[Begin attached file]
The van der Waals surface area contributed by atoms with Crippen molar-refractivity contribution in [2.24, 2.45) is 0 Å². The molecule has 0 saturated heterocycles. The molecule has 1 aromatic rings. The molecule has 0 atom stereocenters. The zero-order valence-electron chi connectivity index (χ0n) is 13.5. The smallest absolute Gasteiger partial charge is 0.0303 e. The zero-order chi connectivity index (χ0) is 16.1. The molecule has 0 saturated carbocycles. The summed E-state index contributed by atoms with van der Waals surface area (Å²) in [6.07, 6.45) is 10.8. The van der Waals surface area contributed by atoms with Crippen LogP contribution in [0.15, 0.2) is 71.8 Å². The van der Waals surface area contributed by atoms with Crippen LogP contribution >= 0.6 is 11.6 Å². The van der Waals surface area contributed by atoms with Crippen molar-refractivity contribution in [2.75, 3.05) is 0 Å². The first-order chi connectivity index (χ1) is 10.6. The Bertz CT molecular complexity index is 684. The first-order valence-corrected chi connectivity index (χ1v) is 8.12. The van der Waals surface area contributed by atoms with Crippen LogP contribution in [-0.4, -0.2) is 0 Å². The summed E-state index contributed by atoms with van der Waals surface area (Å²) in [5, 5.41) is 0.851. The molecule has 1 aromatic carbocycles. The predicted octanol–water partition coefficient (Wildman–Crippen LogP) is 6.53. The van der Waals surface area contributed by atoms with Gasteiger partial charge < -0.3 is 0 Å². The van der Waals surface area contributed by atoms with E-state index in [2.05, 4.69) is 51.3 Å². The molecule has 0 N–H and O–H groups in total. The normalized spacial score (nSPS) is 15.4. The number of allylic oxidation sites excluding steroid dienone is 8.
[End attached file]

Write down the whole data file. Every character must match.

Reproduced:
The van der Waals surface area contributed by atoms with Crippen molar-refractivity contribution in [2.24, 2.45) is 0 Å². The molecule has 0 saturated heterocycles. The molecule has 1 aromatic rings. The molecule has 0 atom stereocenters. The zero-order valence-electron chi connectivity index (χ0n) is 13.5. The smallest absolute Gasteiger partial charge is 0.0303 e. The zero-order chi connectivity index (χ0) is 16.1. The molecule has 0 saturated carbocycles. The summed E-state index contributed by atoms with van der Waals surface area (Å²) in [6.07, 6.45) is 10.8. The van der Waals surface area contributed by atoms with Crippen LogP contribution in [0.15, 0.2) is 71.8 Å². The van der Waals surface area contributed by atoms with Crippen LogP contribution >= 0.6 is 11.6 Å². The van der Waals surface area contributed by atoms with Crippen molar-refractivity contribution in [2.75, 3.05) is 0 Å². The first-order chi connectivity index (χ1) is 10.6. The Bertz CT molecular complexity index is 684. The first-order valence-corrected chi connectivity index (χ1v) is 8.12. The van der Waals surface area contributed by atoms with Crippen LogP contribution in [-0.4, -0.2) is 0 Å². The summed E-state index contributed by atoms with van der Waals surface area (Å²) in [5, 5.41) is 0.851. The molecule has 1 aromatic carbocycles. The predicted octanol–water partition coefficient (Wildman–Crippen LogP) is 6.53. The van der Waals surface area contributed by atoms with Gasteiger partial charge < -0.3 is 0 Å². The van der Waals surface area contributed by atoms with E-state index in [2.05, 4.69) is 51.3 Å². The molecule has 0 N–H and O–H groups in total. The normalized spacial score (nSPS) is 15.4. The number of allylic oxidation sites excluding steroid dienone is 8.